It's worth noting that we're still arguing two different things.

First of all, let's address the notion of bottoming out being wherever you define it to be. Your argument is there's no difference between hitting the bottom that doesn't move and the bottom where your force would normally bottom out. Except there is. There's more force needed to hit bottom than to hit halfway. That's typically how springs work. The more you compress a spring, the more force required to compress the spring. If you're bottoming out vs not bottoming out, that's not the same amount of force being applied. This is pretty obvious for linear switches but gets more complicated with tactical switches based on the severity of the tactile bump. Unavoidable on a buckling spring. Typically for an mx style switch though, after the bump there's additional force that would need to be applied to hit the bottom. Admittedly, on the HP graph, the top of the bump is roughly the same as the bottom of the switch which would lend itself to your notion that it's the same thing. Not the case across the board. There's no sense arguing this point. We can google the force graphs for each switch and see the data instead of arguing opinions. Want a clear example of my argument? Look at the Cherry MX clear force graph. Far steeper than that of a brown.

I will say that when you add o-rings I will agree you are effectively changing the bottom out location. But they are still acting as springs though. If you press hard enough, the switch can still hit bottom once the o-ring deforms enough. Personally, crushing the key to the bottom or wherever it will let me go doesn't make me any faster. If that's not the case for you, it's not the case for you. Who am I to argue? I don't know how you type. If you're henpecking vs touch typing, I don't have a leg to stand on. If you're touch typing, maybe I do.

And I also explained in my previous post that you *have* to type without bottoming out wasn't my intent. But the distance traveled to bottom matters. If you type equally fast on a switch with 4mm to bottom out and 2mm to bottom out, that's additional 2mm each finger needs to travel. My suggestion is it's not necessary to press the key all the way to the bottom to register a keystroke. If we have equally fast race cars and I have to travel half the distance to the finish line, I win.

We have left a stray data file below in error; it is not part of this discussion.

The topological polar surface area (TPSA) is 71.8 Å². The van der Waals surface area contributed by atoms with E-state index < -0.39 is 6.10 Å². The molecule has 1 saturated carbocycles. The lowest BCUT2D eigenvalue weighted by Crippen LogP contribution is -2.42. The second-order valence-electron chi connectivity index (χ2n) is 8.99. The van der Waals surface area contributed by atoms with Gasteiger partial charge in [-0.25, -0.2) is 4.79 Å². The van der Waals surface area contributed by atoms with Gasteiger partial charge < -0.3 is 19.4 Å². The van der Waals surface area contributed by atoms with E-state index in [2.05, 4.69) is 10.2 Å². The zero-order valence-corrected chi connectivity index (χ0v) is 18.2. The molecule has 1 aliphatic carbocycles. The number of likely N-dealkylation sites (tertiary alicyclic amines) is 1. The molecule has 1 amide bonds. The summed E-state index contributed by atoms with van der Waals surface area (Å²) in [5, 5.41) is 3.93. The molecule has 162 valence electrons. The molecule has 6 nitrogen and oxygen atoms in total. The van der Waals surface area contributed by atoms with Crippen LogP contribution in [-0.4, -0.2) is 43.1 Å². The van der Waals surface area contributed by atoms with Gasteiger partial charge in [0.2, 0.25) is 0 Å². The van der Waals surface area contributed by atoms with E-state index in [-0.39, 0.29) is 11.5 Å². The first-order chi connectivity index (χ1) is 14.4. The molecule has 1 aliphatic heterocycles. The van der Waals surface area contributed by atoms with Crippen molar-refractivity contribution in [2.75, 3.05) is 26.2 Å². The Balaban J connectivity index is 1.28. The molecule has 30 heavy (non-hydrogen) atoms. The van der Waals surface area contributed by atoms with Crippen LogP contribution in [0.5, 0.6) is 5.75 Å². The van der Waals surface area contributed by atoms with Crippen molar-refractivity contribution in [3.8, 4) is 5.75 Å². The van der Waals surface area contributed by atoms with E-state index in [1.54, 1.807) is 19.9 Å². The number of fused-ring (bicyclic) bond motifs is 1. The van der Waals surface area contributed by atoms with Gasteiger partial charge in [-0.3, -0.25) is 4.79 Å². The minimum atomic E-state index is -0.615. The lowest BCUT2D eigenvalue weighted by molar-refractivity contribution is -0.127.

Analogy: If we have equally fast racecars and I have to travel half the distance you do, I win. Also speed and power are often tradeoffs. A heavyweight boxer is not as fast as a welterweight but has much more powerful strikes, do you agree?

Maybe my analogy doesn't hold up when it comes to typing. Hell, if you search on GH there's a thread back in 2011 where they're discussing bottoming out vs not bottoming out where there are people agreeing with me but also people saying if it happens it happens, doesn't matter. Same on Deskthority. Same on Reddit. Sounds like the jury is out so at best and we're arguing opinions and personal preference.

Math: F = -kx where k is the spring constant, x is the travel distance, and F = force. Assuming a linear spring constant (haven't a clue what the spring profile is for mx style switches), if x = 2mm vs 4mm, twice the force would be required to depress it that distance so F (me) vs 2F (you), right? Since F=ma, assuming the finger, switch, or keycap don't change in mass, this would tell us with twice the force applied to the same mass, you'll have twice the acceleration. s=Vi(t)+1/2(a)t^2; your distance of 4mm is twice 2mm so for you it would be s(me) = 1/2 s(you). S=0+1/2(a)t^2 (for me), 2S=0+1/2(1/2a)t^2 (for you). Let's hold a constant and modify it by saying (1/2)a. So for you it would be 2s=1/2(1/2a)t^2 --> 2s = 1/4at^2 --> 8s/a = t^2; t=(8s/a)^.5 (for you) and s=1/2(a)t^2 (for me) so 2s=at^2 --> 2s/a=t^2; t=(2s/a)^.5. Can we agree that (8s/a)^.5 > (2s/a)^.5? So t(you)>t(me).

I'm many years out of school and this is extremely simplified math (assuming a horse is a sphere to make the math easier), but the principle is there. There's a lot of gaps in my math here in terms of factors such as resistance, the fact that once you depress the key, force is still required to retract your finger, aerodynamics, chemistry (C8H10N4O2 levels, eg), how well you slept, shoe size, how long it's been since you at Chipotle...you know the drill. Honestly, I was going to omit the math but after taking the time to remember, I'm leaving it, haha. I will be happy to revise if anyone wants to add or correct.

**tl;dr - Bottoming out doesn't make me faster and I feel like it can be quantified even if I can't qualify it. If someone else finds bottoming out to be faster based on their typing style, then that's faster for them. At the end of the day, OP has two differing opinions and they can try them both out and see what works better for them. And maybe we can offer differing opinions without calling someone else's argument BS because it doesn't apply to them even though there's multiple threads on here, DT, and Reddit that have people on either side of the aisle.**

I'm sure once I get around to videoing and uploading there will be plenty of criticisms of my argument because you made me question myself so I gave it a shot and hit 112 while only bottoming out space bar and backspace regularly with the occasional double letter getting a bottom as well. Perhaps we should both upload a video so we can critique each other's typing styles too?